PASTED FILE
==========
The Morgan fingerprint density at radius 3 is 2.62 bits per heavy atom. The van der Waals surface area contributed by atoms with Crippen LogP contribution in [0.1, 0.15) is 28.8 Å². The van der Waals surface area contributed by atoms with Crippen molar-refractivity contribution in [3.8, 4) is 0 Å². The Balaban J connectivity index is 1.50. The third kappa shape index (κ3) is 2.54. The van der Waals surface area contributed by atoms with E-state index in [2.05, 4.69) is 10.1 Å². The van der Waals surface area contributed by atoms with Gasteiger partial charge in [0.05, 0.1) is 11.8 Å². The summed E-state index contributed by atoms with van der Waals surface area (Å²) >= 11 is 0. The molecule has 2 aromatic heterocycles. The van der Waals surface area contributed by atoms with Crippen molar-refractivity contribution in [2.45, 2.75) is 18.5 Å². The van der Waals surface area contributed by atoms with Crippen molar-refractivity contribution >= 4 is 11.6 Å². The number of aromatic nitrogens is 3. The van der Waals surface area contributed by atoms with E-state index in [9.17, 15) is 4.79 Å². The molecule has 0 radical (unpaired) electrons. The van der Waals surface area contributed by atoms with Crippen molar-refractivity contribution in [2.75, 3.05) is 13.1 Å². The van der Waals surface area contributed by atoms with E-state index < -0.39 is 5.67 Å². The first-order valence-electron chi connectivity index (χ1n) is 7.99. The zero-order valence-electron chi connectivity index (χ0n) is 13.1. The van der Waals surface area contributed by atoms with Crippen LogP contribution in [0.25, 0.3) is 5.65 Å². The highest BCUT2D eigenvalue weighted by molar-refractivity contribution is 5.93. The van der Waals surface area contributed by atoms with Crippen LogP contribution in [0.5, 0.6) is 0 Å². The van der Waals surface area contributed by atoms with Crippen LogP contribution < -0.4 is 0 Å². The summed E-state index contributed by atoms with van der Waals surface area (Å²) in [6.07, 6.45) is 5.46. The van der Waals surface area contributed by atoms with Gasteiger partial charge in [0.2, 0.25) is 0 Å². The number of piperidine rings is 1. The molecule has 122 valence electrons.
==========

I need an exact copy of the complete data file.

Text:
The Morgan fingerprint density at radius 3 is 2.62 bits per heavy atom. The van der Waals surface area contributed by atoms with Crippen LogP contribution in [0.1, 0.15) is 28.8 Å². The van der Waals surface area contributed by atoms with Crippen molar-refractivity contribution in [3.8, 4) is 0 Å². The Balaban J connectivity index is 1.50. The third kappa shape index (κ3) is 2.54. The van der Waals surface area contributed by atoms with E-state index in [2.05, 4.69) is 10.1 Å². The van der Waals surface area contributed by atoms with Gasteiger partial charge in [0.05, 0.1) is 11.8 Å². The summed E-state index contributed by atoms with van der Waals surface area (Å²) >= 11 is 0. The molecule has 2 aromatic heterocycles. The van der Waals surface area contributed by atoms with Crippen molar-refractivity contribution in [2.45, 2.75) is 18.5 Å². The van der Waals surface area contributed by atoms with Crippen molar-refractivity contribution >= 4 is 11.6 Å². The number of aromatic nitrogens is 3. The van der Waals surface area contributed by atoms with E-state index in [9.17, 15) is 4.79 Å². The molecule has 0 radical (unpaired) electrons. The van der Waals surface area contributed by atoms with Crippen molar-refractivity contribution in [2.75, 3.05) is 13.1 Å². The van der Waals surface area contributed by atoms with E-state index < -0.39 is 5.67 Å². The first-order valence-electron chi connectivity index (χ1n) is 7.99. The zero-order valence-electron chi connectivity index (χ0n) is 13.1. The van der Waals surface area contributed by atoms with Crippen LogP contribution in [0.25, 0.3) is 5.65 Å². The highest BCUT2D eigenvalue weighted by molar-refractivity contribution is 5.93. The van der Waals surface area contributed by atoms with Crippen LogP contribution in [0.5, 0.6) is 0 Å². The van der Waals surface area contributed by atoms with Crippen LogP contribution < -0.4 is 0 Å². The summed E-state index contributed by atoms with van der Waals surface area (Å²) in [6.07, 6.45) is 5.46. The van der Waals surface area contributed by atoms with Gasteiger partial charge in [0.2, 0.25) is 0 Å². The number of piperidine rings is 1. The molecule has 122 valence electrons.